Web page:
Deep in India’s northeast, villagers use grass to sound-proof their huts from deafening rain, clouds are a familiar sight inside homes and a suitably rusted sign tells visitors they are in the “wettest place on Earth.”
Oddly enough, lifelong residents of Mawsynram, a small cluster of hamlets in Meghalaya state have little idea that their scenic home holds a Guinness record for the highest average annual rainfall of 11,873mm.
“Really, this is the wettest place in the world? I didn’t know that,” says Bini Kynter, a great-grandmother who estimates she must be “nearly 100 years old.”
“The rain used to frighten me when I was a young girl, it used to make our lives hell. Today people have it easy,” she says, wrapping a green tartan shawl tightly around her shoulders.
Meteorologists say Mawsynram’s location, close to Bangladesh and the Bay of Bengal is the reason the tiny cluster receives so much rain.
“What happens is that whenever any moisture gathers over the Bay of Bengal, it causes precipitation over Mawsynram, leading to a heavy, long monsoon season,” Sunit Das of the Indian Meteorological Department said.
While annual monsoon rains lashed the national capital last week, causing traffic chaos and flooding at the international airport, such problems are mild for Mawsynram.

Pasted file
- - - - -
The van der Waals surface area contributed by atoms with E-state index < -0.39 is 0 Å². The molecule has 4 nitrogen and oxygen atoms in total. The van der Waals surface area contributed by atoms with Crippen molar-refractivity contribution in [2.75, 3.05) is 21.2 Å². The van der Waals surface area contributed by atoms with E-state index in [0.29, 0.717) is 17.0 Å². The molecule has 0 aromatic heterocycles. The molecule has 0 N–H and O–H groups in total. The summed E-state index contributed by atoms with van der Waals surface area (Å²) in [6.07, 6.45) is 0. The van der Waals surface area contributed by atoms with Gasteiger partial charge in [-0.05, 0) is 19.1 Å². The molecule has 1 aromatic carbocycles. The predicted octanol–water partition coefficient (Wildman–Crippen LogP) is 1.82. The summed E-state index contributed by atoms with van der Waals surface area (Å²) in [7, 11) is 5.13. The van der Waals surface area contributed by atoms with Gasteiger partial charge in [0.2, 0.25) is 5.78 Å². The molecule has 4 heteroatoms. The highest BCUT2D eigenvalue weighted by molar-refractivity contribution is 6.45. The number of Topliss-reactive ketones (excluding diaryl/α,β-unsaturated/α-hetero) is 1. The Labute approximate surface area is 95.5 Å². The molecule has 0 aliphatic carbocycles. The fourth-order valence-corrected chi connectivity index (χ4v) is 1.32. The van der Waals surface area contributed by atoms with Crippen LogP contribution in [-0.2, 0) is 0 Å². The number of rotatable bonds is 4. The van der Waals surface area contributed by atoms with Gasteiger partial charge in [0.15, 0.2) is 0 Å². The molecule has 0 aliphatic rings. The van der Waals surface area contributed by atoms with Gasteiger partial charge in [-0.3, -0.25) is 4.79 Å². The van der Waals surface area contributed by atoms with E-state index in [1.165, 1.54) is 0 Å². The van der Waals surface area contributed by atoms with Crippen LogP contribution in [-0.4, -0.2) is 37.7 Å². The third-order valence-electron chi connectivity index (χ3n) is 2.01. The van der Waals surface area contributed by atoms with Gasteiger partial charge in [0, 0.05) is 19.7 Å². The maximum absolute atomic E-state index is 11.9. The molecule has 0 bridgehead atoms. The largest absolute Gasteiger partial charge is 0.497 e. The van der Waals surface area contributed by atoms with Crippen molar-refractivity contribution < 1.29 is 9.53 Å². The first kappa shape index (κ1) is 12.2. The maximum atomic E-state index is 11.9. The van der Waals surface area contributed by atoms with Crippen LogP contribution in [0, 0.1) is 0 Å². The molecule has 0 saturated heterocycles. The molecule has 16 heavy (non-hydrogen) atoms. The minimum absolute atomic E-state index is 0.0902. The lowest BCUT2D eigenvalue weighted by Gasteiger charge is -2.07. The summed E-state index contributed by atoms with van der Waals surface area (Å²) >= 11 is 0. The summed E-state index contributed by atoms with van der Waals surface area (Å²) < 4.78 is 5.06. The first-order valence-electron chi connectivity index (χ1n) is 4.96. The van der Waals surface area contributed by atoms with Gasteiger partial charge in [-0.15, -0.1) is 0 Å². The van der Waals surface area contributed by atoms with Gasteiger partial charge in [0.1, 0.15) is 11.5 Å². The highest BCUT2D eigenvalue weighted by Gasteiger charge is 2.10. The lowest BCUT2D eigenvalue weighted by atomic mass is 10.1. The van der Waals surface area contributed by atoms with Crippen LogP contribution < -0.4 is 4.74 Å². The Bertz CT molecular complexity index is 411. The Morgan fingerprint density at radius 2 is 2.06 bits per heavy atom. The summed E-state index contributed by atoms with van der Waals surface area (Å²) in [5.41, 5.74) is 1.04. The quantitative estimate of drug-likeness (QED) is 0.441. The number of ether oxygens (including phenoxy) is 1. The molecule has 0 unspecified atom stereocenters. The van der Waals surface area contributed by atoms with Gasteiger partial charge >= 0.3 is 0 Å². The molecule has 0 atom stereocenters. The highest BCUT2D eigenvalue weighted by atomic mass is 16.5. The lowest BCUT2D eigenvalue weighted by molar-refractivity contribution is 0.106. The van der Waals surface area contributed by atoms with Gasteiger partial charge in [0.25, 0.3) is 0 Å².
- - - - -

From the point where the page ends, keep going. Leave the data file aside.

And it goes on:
Just 30 years ago, Mawsynram had no paved roads, no running water and no electricity, making its six-month-long monsoon an insufferable experience for its mostly impoverished residents.
Landslides still occur regularly, blocking the only paved road connecting the hillside hamlets. Rainwater still seeps into the mud huts occupied by some villagers. And, while most homes now have electricity, outages are commonplace.
Every winter the people of Mawsynram spend months preparing for the wet season ahead, anticipating nonstop rain and no sunshine for several days at a time.
They repair their battered roofs. They cut and hoard firewood — a source of light and fuel for cooking. They buy and store foodgrains, since few will venture out to shop during the wettest months between May and July.
The women make rain covers known as knups, using bamboo slivers, plastic sheets and broom grass to create a rain shield that resembles a turtle shell, meant to be worn on one’s head while being large enough to keep rain off one’s knees.
The labor-intensive process of weaving a knup — each one takes at least an hour to complete — occupies the women of the village right through the rainy season, when they are cooped up indoors for months at a time.
Bamboo and broom grass — a delicate, fragrant, olive-colored grass used to make Indian brooms — are among the chief plants grown in this rocky, hilly region.
Broom grass is dipped in water, flattened using wooden blocks and finally dried on rooftops across Mawsynram. According to Prelian Pdah, a grandmother of nine, this makes the grass stronger and more likely to survive a downpour.
Pdah, 70, spends part of the winter and all of the monsoon season making bamboo baskets, brooms and knups which are bought by visiting businessmen who sell them around the state.
“I don’t like the heavy rainfall, it’s boring to stay indoors all day. It’s annoying,” she says.
Although few Mawsynram residents seemed to know or care about their record-holder status, the right to the Guinness title has been hotly disputed by a nearby town, Cherrapunji, which used to lay claim to that honor.